In other words, Congress handed possible leverage to the administration, and the Obama administration has declined to use it.
Earlier this year, Kerry also announced the first installment of a $1 billion pledge Obama had made in May 2011 to support Egyptian democracy. Kerry said the United States would provide $190 million to stabilize Egypt’s budget and also create a $60 million fund to support small business. That announcement released some funds that had been frozen by members of Congress concerned over the direction of Morsi’s government; about $260 million remains on hold.
The administration has had an ambivalent relationship with the Morsi government, and one could argue that the White House has dragged its feet in terms of providing promised aid to the Egyptian government. For instance, $550 million in debt relief has been publicly pledged, but the Obama administration has not yet officially notified Congress. The State Department’s annual human rights report on Egypt, meanwhile, describes in detail the country’s difficult transition to democracy.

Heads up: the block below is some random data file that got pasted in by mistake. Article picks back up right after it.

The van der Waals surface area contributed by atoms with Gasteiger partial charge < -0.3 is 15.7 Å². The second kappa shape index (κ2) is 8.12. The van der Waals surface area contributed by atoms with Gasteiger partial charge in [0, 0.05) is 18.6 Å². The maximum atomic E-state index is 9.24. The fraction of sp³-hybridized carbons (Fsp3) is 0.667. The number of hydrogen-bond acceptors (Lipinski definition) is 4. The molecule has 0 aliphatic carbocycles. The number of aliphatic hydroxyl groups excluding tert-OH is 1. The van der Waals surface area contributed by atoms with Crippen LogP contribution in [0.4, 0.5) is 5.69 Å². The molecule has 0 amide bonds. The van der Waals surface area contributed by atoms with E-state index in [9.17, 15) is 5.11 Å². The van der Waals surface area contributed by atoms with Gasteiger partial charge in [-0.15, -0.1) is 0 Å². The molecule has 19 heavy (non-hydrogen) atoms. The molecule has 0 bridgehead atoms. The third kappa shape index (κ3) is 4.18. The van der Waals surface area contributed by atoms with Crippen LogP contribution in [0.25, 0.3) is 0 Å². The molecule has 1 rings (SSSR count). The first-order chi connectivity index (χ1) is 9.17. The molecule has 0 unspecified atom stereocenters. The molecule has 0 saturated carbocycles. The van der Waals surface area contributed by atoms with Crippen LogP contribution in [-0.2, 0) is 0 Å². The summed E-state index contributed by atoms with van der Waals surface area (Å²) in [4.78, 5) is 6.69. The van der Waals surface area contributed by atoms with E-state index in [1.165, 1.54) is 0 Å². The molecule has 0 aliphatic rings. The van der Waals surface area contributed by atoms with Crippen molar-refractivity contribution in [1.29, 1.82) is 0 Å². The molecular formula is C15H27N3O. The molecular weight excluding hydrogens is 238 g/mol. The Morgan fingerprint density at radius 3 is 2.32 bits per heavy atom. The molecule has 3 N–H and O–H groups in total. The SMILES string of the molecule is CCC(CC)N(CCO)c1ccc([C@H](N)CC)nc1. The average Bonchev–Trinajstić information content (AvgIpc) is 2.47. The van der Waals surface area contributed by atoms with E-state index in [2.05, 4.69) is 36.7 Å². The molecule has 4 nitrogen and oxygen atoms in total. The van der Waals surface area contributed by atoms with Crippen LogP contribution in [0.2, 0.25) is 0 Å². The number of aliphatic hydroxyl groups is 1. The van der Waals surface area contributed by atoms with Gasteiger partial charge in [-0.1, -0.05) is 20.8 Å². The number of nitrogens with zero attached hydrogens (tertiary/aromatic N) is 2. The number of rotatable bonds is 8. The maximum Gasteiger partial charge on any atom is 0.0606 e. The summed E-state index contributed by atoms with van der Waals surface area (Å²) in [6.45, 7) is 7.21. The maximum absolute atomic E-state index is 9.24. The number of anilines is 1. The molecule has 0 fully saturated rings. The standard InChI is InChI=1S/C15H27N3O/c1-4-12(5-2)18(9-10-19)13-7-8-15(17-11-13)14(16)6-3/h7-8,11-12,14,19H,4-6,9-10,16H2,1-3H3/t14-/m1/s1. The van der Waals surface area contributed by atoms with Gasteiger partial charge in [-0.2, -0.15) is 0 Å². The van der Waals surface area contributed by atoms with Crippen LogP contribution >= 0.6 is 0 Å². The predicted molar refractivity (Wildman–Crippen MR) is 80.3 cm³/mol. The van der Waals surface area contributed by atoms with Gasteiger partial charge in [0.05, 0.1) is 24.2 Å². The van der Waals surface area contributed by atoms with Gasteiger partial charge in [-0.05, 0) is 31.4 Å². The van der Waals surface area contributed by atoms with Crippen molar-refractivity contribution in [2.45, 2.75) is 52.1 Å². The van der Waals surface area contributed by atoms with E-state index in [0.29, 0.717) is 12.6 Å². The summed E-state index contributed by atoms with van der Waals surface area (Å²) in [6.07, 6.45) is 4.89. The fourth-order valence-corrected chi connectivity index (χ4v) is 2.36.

But at the same time, the Morsi government did not have to pay any apparent public price for its anti-democratic actions, including the prosecution and conviction of 43 nonprofit workers, including 16 Americans.
Another telling detail: Morsi launched more prosecutions against reporters and authors for the crime of “insulting the president” than Mubarak, Anwar Sadat, Gamal Abdel Nasser and previous rulers put together, according to a human rights organization. Morsi had ordered 24 cases, compared to a total of 14 in the previous 115 years.